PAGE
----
Mentions: To investigate whether stimulation by DPG could result in a state of altered responsiveness, Vγ9/Vδ2 T cells were preincubated with DPG, and then washed and challenged with IPP. Preincubation with DPG blocks the subsequent ability of IPP to stimulate TNF release and cell proliferation (Fig. 3) indicating that DPG induces a state of unresponsiveness which persists after removal of the ligand. This prolonged unresponsiveness is not due to inadequate washout of the antagonist, since control cells are fully reactive in the presence of equal numbers of DPG-preincubated cells (data not shown). Incubation with DPG for only 5 min is sufficient to block IPP-mediated TNF release (Fig. 3 A). The rapidity with which DPG exerts its inhibitory effect is consistent with observations that phosphorylated nonpeptidic ligands induce Ca2+ fluxes in Vγ9/Vδ2 T cells within 2 min (11, 12). The IPP-unresponsiveness induced by DPG is not a consequence of cell death since the number of viable cells recovered is the same (70–100%) as controls, and the cells remain responsive to low doses (20 U/ml) of IL-2 (Fig. 3 B). Furthermore, once a state of unresponsiveness is induced, it lasts for 1–5 d (using different cell lines and clones), after which the cells regain their ability to respond to the agonist (Fig. 3 B). The induction of unresponsiveness by DPG differs from the induction of T cell refractoriness by repetitive stimulation with agonist ligands. Indeed, (a) γδ cells stimulated by DPG become unresponsive without induction of effector functions, and (b) the induction of unresponsiveness by DPG has a dominant effect even over simultaneous stimulation by IPP (Fig. 2).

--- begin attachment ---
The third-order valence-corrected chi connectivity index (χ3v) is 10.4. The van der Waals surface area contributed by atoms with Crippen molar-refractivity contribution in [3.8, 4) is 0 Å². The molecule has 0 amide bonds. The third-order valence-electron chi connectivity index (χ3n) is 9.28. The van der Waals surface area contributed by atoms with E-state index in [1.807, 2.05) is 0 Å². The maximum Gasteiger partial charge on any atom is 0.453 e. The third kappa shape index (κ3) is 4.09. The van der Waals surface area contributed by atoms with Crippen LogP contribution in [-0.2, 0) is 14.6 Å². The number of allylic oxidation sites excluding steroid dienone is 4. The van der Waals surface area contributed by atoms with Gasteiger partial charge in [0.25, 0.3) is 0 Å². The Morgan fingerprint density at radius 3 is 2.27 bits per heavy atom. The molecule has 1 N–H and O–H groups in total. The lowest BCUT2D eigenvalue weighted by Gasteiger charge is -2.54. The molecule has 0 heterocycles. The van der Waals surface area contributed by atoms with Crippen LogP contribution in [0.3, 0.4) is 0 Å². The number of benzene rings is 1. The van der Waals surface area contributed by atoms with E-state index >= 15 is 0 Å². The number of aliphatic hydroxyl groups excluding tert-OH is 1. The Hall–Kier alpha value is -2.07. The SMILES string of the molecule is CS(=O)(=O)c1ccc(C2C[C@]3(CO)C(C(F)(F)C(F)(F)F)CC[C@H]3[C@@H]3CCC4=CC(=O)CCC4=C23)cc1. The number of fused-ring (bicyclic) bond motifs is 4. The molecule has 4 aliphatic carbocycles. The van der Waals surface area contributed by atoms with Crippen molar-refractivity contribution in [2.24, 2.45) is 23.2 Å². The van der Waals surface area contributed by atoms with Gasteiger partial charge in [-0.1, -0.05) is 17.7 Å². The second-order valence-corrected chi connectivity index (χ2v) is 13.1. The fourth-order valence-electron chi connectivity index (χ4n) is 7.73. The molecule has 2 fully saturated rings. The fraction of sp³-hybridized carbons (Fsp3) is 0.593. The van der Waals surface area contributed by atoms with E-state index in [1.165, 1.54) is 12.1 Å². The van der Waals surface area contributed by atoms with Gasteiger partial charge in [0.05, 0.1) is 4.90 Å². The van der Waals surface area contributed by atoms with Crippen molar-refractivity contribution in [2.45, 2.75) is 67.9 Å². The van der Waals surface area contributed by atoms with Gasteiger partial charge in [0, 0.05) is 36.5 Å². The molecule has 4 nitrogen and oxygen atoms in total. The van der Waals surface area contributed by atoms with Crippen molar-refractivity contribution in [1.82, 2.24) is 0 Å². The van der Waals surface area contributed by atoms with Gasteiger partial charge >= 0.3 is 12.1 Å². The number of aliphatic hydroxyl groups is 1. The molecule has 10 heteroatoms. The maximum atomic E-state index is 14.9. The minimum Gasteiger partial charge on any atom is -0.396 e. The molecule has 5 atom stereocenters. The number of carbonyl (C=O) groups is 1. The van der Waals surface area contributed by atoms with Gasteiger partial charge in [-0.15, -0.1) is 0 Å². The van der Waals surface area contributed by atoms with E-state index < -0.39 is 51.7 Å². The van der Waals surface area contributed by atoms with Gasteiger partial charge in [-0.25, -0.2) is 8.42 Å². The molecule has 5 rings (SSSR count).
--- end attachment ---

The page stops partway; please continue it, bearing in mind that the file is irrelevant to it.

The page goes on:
Functional inactivation in the whole population of human V gamma 9/V delta 2 T lymphocytes induced by a nonpeptidic antagonist.